What Happens if your Mortgage lender goes Bankrupt?
What happens to a mortgage if the lender goes bankrupt and you are
paying a mortgage on that property? - Reader Question
If a building society such as, The Northern Rock, was to go bankrupt your legal requirement to pay back your mortgage remains. However, you will be paying back your mortgage to a different company. This will be whoever decides to buy the existing mortgage contracts from Northern Rock.
The mortgages of Northern Rock make an attractive purchase for other banks because they will receive your future repayments. The problem Northern Rock have is that they have a temporary shortage of funds, and customers are under no obligation to pay back extra mortgage repayments.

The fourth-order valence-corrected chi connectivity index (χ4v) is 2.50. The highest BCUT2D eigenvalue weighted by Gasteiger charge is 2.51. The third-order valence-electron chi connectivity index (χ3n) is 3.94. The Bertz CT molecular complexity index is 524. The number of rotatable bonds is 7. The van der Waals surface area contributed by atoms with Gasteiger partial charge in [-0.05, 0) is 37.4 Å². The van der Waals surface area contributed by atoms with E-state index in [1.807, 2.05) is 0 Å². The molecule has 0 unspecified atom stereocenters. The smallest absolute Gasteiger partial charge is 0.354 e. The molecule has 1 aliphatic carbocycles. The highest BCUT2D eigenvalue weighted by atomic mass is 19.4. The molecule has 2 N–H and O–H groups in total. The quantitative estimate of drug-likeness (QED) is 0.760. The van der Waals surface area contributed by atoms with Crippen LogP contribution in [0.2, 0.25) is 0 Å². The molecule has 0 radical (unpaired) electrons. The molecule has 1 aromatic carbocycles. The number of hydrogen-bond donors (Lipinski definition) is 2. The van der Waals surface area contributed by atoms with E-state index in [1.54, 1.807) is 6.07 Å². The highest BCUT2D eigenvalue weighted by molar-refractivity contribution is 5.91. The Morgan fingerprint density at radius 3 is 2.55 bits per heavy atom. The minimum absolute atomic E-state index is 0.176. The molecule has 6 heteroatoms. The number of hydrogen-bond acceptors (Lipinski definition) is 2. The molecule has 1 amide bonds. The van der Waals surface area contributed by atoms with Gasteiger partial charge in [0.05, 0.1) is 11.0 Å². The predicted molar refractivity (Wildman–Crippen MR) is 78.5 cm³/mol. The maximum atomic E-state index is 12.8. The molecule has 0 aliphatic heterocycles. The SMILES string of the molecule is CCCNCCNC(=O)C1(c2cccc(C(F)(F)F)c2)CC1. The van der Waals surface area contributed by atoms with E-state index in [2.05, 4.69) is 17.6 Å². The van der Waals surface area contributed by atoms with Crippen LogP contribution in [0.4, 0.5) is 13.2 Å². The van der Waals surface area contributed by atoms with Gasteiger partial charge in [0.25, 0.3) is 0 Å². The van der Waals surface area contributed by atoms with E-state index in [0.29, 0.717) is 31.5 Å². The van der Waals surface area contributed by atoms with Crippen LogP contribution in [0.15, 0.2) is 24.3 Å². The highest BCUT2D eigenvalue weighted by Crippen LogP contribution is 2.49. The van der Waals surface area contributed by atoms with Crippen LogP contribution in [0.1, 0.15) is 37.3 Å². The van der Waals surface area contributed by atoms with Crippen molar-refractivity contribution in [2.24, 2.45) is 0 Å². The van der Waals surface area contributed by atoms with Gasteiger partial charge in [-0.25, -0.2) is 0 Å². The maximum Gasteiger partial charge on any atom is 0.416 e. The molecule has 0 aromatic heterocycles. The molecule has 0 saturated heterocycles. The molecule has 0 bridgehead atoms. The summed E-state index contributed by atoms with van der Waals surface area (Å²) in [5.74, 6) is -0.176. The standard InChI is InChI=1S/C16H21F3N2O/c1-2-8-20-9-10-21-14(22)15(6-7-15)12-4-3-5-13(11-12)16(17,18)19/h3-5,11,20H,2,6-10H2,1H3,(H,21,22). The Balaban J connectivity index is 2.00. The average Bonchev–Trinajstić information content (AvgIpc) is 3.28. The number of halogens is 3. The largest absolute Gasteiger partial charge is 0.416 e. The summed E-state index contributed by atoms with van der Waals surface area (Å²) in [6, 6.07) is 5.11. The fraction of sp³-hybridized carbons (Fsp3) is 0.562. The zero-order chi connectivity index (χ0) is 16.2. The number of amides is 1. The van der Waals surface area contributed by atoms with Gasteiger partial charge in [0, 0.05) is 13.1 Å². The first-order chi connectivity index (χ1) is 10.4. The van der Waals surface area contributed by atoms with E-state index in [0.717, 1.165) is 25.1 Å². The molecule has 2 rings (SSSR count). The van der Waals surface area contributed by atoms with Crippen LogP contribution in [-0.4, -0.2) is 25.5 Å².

Therefore, you will continue to make repayments. However, it will be to a different company.
The mortgage contract will also have to be honoured by the new company. E.g. if you are on a three year fixed rate deal, this will stay exactly the same until the three year period ends.
What may change is that you will have to deal with a new mortgage company, who may offer better or worse customer service. When your fixed rate deal ends, your new company may offer different mortgage deals. However, at this stage you would be able to remortgage to another company.
In the US many sub prime mortgage dealers went bankrupt but their mortgages were sold for less than face value. This is because new buyers expect some sub prime borrowers to default.